- Be slow to trust.Judicious in whom you trust. While everyone and everything deserves respect and we should grant it, we are not compelled to immediately trust anyone. Gauge the individual by his or her actions. Words alone don’t show you the true colors of a person. Seeing how someone reacts to events, how s/he treats others, speaks of others in their presence and behind their backs—these things show you the character, the manner and nature of the man or woman. Trust, like respect, is earned. But once given, it strengthens as we’re tested by experiences and life itself.
I remember once my dad telling me that I knew a lot of people for a kid my age but to be careful who I trusted. When I got to the end of my life, I’d be able to count my friends on one hand with fingers left over. And if I had more fingers up than down, I’d been blessed.
I thought he’d lost his mind. Or that my generation was a lot better at social interactions. But the older I get, the more I realize that my trusted inner circle truly is quite small. I know many, many people. I like, respect and admire many, many people. I even love many people. But I trust wholeheartedly very few people. I have fingers left on one hand.
That set me to wondering why. Once I was the wide-eyed innocent who saw every glass as half-full and everything through the prism of off-the-charts idealism. That girl, of course, grew up, and due to observations and experiences became somewhat cynical and jaded.
Nothing teaches not to trust like betrayal. Disloyalty. Dishonor. Disrespect. Being used. Abused. Betrayed. Sacrificed. Cheated on. Lied to. Lied about. All that, and everything else ugly that can be done to a person, kills idealism.
Yet that doesn’t mean we should give in to unfettered cynicism and see all things as jaded. It means that we must look at things and people realistically, call them as we see them, and hold ourselves to the standards we hope to find in others.
From all this, I’ve come up with a few tips of my own to share:
- Say what you mean and mean what you say. No spin, no lies, no misdirection. Speak plainly and clearly and truthfully. If you draw a line in the sand and it’s crossed, don’t move the line. You must live the courage of your convictions.
- No excuses for mistakes. Take the hit, repair, and move on. Maybe the dog did eat your homework, but it was your responsibility to keep the homework in a safe place where the dog couldn’t get to it to eat it.
- Respect everything and everyone until they give you a reason not to respect them. Then distance yourself. You are the company you keep, and what you condone, you own.
- Betrayal can be done in innocence as well as by deliberate action.If someone you trust breaches it, discover whether the breach was an innocent or a deliberate action. Innocent is a mistake. Deliberate is a violation. Big difference.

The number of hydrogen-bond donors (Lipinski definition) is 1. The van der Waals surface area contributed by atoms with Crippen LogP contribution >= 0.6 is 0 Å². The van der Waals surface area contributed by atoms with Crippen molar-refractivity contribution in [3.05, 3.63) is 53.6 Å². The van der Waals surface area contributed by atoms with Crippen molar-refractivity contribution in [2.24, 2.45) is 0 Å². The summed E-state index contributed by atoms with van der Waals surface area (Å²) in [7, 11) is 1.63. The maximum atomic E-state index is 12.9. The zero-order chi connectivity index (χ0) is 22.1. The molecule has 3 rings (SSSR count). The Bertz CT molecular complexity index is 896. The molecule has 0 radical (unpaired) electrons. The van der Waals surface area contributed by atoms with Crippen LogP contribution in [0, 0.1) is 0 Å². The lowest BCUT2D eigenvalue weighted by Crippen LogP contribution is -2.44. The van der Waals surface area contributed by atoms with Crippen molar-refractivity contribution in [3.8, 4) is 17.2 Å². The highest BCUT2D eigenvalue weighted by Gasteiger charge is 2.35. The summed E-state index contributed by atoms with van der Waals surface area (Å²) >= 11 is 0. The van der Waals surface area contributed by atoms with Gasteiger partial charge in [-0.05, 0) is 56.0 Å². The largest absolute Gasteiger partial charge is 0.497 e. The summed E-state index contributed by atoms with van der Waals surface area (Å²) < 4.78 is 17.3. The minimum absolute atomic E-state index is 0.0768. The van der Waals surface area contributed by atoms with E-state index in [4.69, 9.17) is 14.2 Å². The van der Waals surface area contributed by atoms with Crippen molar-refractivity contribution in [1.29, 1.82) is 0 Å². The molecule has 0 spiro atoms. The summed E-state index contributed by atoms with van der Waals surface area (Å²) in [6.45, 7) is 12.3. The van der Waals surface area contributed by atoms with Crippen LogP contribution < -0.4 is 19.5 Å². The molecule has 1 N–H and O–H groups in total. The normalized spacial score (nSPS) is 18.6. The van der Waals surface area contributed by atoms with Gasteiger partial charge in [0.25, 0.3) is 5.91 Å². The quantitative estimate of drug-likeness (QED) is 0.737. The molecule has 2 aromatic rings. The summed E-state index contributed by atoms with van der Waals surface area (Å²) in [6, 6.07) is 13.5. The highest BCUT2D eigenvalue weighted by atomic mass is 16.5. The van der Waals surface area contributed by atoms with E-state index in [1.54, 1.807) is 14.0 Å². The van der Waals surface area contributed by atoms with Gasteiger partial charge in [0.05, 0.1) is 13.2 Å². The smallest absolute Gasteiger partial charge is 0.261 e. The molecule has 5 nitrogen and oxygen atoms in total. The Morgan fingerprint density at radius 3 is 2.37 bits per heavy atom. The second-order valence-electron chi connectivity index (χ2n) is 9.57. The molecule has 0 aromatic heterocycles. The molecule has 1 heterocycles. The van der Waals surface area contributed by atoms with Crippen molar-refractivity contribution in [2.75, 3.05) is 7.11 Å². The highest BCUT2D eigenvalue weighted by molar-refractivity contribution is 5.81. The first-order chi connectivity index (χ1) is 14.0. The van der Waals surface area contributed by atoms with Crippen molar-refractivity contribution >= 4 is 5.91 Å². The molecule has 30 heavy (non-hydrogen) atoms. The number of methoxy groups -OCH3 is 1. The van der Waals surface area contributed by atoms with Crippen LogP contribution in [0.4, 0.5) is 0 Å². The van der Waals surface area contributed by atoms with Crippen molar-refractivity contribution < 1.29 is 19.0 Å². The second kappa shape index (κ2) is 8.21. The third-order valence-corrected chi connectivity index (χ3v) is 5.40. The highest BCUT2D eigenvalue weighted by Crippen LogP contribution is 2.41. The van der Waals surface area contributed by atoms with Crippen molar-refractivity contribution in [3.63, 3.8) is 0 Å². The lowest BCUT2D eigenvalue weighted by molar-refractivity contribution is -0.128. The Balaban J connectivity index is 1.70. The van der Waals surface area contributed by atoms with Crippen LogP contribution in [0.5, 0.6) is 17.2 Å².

- When in doubt, call the question.Rather than accuse, stew or wonder, just call the question. The response often settles any doubt.
- Trust your instincts. If your instincts warn you someone is lying, dishonest or isn’t trustworthy, listen. We pick up on subliminal messages all the time, and ones that we consciously ignore but that feed directly into our subconscious minds where they’re stored for the duration. The subconscious doesn’t forget, and those niggles are those ignored memories being tapped. That or our Guardian Angels tapping them so we don’t get ourselves into trouble. Either way, a tap warrants listening to your instincts.
Trust is fragile, and once broken, it’s broken. It can heal, but not without scars. If you want to trust, then you must be trustworthy. So start with yourself. Become the person you most admire and respect and want to trust. Until you trust yourself, you’re not ready to trust anyone else. And when you are ready, trust but verify. Assure yourself that those in whom you place your trust are worthy of such a valuable gift.
Plato said it best: “For a man to conquer himself is the first and noblest of all victories.” When you think about it, that one quote covers a lot of turf, doesn’t it? Simply put:
To be trusted, be trustworthy.
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© 2017, Vicki Hinze. Vicki Hinze is the award-winning bestselling author of nearly thirty novels in a variety of genres including, suspense, mystery, thriller, and romantic or faith-affirming thrillers. Her latest release is The Marked Star. She holds a MFA in Creative Writing and a Ph.D. in Philosophy, Theocentric Business and Ethics. Hinze’s website: www.vickihinze.com. Facebook. Books. Twitter. Contact. Subscribe to Vicki’s Monthly Newsletter!